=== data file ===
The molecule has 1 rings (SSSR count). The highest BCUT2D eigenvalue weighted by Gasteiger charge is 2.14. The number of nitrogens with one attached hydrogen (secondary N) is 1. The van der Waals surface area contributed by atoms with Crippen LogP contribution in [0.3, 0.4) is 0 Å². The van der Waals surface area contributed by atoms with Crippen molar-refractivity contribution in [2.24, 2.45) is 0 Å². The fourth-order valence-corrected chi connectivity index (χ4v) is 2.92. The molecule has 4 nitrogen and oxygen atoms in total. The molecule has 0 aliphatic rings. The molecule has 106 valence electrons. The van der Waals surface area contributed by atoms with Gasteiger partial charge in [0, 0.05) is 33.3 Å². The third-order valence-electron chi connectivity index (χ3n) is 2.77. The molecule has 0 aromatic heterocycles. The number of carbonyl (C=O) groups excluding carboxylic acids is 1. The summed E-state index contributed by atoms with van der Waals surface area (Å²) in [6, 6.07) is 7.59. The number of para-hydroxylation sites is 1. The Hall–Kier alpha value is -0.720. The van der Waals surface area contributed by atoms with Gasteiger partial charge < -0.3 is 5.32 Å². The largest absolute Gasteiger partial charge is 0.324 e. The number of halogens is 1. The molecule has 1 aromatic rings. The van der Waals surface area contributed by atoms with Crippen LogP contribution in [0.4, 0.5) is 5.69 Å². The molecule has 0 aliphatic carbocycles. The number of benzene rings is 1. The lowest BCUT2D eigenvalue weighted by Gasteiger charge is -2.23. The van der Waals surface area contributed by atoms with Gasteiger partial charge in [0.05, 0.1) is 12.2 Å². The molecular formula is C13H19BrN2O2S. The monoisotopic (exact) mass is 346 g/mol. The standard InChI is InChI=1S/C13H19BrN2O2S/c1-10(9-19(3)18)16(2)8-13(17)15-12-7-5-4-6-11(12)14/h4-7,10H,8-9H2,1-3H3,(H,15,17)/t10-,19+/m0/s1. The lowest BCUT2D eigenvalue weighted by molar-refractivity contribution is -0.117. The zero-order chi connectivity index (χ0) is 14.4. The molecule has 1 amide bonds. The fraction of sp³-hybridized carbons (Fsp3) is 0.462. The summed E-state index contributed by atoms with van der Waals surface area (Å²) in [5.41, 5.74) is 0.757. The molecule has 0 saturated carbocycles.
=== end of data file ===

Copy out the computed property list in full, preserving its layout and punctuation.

The molecule has 1 rings (SSSR count). The highest BCUT2D eigenvalue weighted by Gasteiger charge is 2.14. The number of nitrogens with one attached hydrogen (secondary N) is 1. The van der Waals surface area contributed by atoms with Crippen LogP contribution in [0.3, 0.4) is 0 Å². The van der Waals surface area contributed by atoms with Crippen molar-refractivity contribution in [2.24, 2.45) is 0 Å². The fourth-order valence-corrected chi connectivity index (χ4v) is 2.92. The molecule has 4 nitrogen and oxygen atoms in total. The molecule has 0 aliphatic rings. The molecule has 106 valence electrons. The van der Waals surface area contributed by atoms with Gasteiger partial charge in [0, 0.05) is 33.3 Å². The third-order valence-electron chi connectivity index (χ3n) is 2.77. The molecule has 0 aromatic heterocycles. The number of carbonyl (C=O) groups excluding carboxylic acids is 1. The summed E-state index contributed by atoms with van der Waals surface area (Å²) in [6, 6.07) is 7.59. The number of para-hydroxylation sites is 1. The Hall–Kier alpha value is -0.720. The van der Waals surface area contributed by atoms with Gasteiger partial charge < -0.3 is 5.32 Å². The largest absolute Gasteiger partial charge is 0.324 e. The number of halogens is 1. The molecule has 1 aromatic rings. The van der Waals surface area contributed by atoms with Crippen LogP contribution in [0.4, 0.5) is 5.69 Å². The molecule has 0 aliphatic carbocycles. The number of benzene rings is 1. The lowest BCUT2D eigenvalue weighted by Gasteiger charge is -2.23. The van der Waals surface area contributed by atoms with Gasteiger partial charge in [0.05, 0.1) is 12.2 Å². The molecular formula is C13H19BrN2O2S. The monoisotopic (exact) mass is 346 g/mol. The standard InChI is InChI=1S/C13H19BrN2O2S/c1-10(9-19(3)18)16(2)8-13(17)15-12-7-5-4-6-11(12)14/h4-7,10H,8-9H2,1-3H3,(H,15,17)/t10-,19+/m0/s1. The lowest BCUT2D eigenvalue weighted by molar-refractivity contribution is -0.117. The zero-order chi connectivity index (χ0) is 14.4. The molecule has 1 amide bonds. The fraction of sp³-hybridized carbons (Fsp3) is 0.462. The summed E-state index contributed by atoms with van der Waals surface area (Å²) in [5.41, 5.74) is 0.757. The molecule has 0 saturated carbocycles.